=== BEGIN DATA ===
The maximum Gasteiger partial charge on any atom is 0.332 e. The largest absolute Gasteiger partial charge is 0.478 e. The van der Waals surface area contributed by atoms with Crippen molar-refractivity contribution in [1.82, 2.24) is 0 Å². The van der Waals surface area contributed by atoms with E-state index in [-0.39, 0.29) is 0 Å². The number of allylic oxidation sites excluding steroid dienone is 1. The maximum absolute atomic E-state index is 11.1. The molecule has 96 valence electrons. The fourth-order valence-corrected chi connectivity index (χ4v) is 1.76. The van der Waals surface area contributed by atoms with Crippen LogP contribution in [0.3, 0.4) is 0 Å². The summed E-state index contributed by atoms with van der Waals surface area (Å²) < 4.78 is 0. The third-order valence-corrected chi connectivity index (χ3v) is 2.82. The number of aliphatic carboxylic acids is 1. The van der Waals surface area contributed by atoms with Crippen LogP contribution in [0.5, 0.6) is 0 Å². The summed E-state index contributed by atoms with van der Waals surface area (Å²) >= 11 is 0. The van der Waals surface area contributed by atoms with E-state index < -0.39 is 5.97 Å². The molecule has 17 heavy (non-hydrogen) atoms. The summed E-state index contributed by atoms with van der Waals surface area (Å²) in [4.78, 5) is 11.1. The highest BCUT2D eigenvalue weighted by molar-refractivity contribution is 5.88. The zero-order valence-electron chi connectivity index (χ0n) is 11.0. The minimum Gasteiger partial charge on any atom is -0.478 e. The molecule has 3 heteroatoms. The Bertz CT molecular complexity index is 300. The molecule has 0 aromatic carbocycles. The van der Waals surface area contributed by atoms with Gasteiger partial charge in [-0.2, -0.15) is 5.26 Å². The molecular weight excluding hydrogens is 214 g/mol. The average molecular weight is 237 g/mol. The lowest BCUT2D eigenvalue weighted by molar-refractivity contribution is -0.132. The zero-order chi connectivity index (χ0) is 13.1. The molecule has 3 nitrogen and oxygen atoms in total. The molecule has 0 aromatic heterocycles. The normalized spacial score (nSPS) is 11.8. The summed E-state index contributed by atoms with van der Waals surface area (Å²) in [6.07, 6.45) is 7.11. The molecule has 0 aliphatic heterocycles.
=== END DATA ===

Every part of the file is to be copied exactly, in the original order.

The maximum Gasteiger partial charge on any atom is 0.332 e. The largest absolute Gasteiger partial charge is 0.478 e. The van der Waals surface area contributed by atoms with Crippen molar-refractivity contribution in [1.82, 2.24) is 0 Å². The van der Waals surface area contributed by atoms with E-state index in [-0.39, 0.29) is 0 Å². The number of allylic oxidation sites excluding steroid dienone is 1. The maximum absolute atomic E-state index is 11.1. The molecule has 96 valence electrons. The fourth-order valence-corrected chi connectivity index (χ4v) is 1.76. The van der Waals surface area contributed by atoms with Crippen LogP contribution in [0.3, 0.4) is 0 Å². The summed E-state index contributed by atoms with van der Waals surface area (Å²) < 4.78 is 0. The third-order valence-corrected chi connectivity index (χ3v) is 2.82. The number of aliphatic carboxylic acids is 1. The van der Waals surface area contributed by atoms with Crippen LogP contribution in [0.5, 0.6) is 0 Å². The summed E-state index contributed by atoms with van der Waals surface area (Å²) >= 11 is 0. The van der Waals surface area contributed by atoms with E-state index < -0.39 is 5.97 Å². The molecule has 17 heavy (non-hydrogen) atoms. The summed E-state index contributed by atoms with van der Waals surface area (Å²) in [4.78, 5) is 11.1. The highest BCUT2D eigenvalue weighted by molar-refractivity contribution is 5.88. The zero-order valence-electron chi connectivity index (χ0n) is 11.0. The minimum Gasteiger partial charge on any atom is -0.478 e. The molecule has 3 heteroatoms. The Bertz CT molecular complexity index is 300. The molecule has 0 aromatic carbocycles. The van der Waals surface area contributed by atoms with Gasteiger partial charge in [-0.2, -0.15) is 5.26 Å². The molecular weight excluding hydrogens is 214 g/mol. The average molecular weight is 237 g/mol. The lowest BCUT2D eigenvalue weighted by molar-refractivity contribution is -0.132. The zero-order chi connectivity index (χ0) is 13.1. The molecule has 3 nitrogen and oxygen atoms in total. The molecule has 0 aromatic heterocycles. The normalized spacial score (nSPS) is 11.8. The summed E-state index contributed by atoms with van der Waals surface area (Å²) in [6.07, 6.45) is 7.11. The molecule has 0 aliphatic heterocycles.